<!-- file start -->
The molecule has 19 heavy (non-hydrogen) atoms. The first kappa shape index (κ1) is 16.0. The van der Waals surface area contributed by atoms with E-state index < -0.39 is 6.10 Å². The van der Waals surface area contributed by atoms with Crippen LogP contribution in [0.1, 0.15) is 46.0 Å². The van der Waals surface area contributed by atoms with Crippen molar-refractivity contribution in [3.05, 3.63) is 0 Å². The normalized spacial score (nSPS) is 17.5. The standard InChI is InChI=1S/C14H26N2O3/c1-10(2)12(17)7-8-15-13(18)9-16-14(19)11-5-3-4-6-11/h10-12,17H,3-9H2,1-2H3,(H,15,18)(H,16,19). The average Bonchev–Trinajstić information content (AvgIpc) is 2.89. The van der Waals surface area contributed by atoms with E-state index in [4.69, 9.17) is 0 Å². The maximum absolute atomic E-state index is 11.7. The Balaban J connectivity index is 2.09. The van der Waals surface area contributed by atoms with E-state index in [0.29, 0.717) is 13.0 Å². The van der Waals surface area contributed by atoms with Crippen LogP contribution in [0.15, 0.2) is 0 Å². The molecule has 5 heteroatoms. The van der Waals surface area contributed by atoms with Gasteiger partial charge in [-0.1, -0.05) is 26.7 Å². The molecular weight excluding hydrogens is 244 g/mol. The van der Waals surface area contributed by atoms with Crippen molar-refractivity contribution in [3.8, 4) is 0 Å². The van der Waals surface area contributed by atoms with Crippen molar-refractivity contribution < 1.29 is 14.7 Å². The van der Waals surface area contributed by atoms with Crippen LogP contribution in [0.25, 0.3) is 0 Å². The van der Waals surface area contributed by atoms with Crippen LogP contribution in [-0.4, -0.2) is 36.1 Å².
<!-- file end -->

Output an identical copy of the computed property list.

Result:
The molecule has 19 heavy (non-hydrogen) atoms. The first kappa shape index (κ1) is 16.0. The van der Waals surface area contributed by atoms with E-state index < -0.39 is 6.10 Å². The van der Waals surface area contributed by atoms with Crippen LogP contribution in [0.1, 0.15) is 46.0 Å². The van der Waals surface area contributed by atoms with Crippen molar-refractivity contribution in [3.05, 3.63) is 0 Å². The normalized spacial score (nSPS) is 17.5. The standard InChI is InChI=1S/C14H26N2O3/c1-10(2)12(17)7-8-15-13(18)9-16-14(19)11-5-3-4-6-11/h10-12,17H,3-9H2,1-2H3,(H,15,18)(H,16,19). The average Bonchev–Trinajstić information content (AvgIpc) is 2.89. The van der Waals surface area contributed by atoms with E-state index in [4.69, 9.17) is 0 Å². The maximum absolute atomic E-state index is 11.7. The Balaban J connectivity index is 2.09. The van der Waals surface area contributed by atoms with E-state index in [0.29, 0.717) is 13.0 Å². The van der Waals surface area contributed by atoms with Crippen LogP contribution in [0.15, 0.2) is 0 Å². The molecule has 5 heteroatoms. The van der Waals surface area contributed by atoms with Gasteiger partial charge in [-0.1, -0.05) is 26.7 Å². The molecular weight excluding hydrogens is 244 g/mol. The van der Waals surface area contributed by atoms with Crippen molar-refractivity contribution in [3.8, 4) is 0 Å². The van der Waals surface area contributed by atoms with Crippen molar-refractivity contribution < 1.29 is 14.7 Å². The van der Waals surface area contributed by atoms with Crippen LogP contribution in [0.25, 0.3) is 0 Å². The van der Waals surface area contributed by atoms with Crippen LogP contribution in [-0.4, -0.2) is 36.1 Å².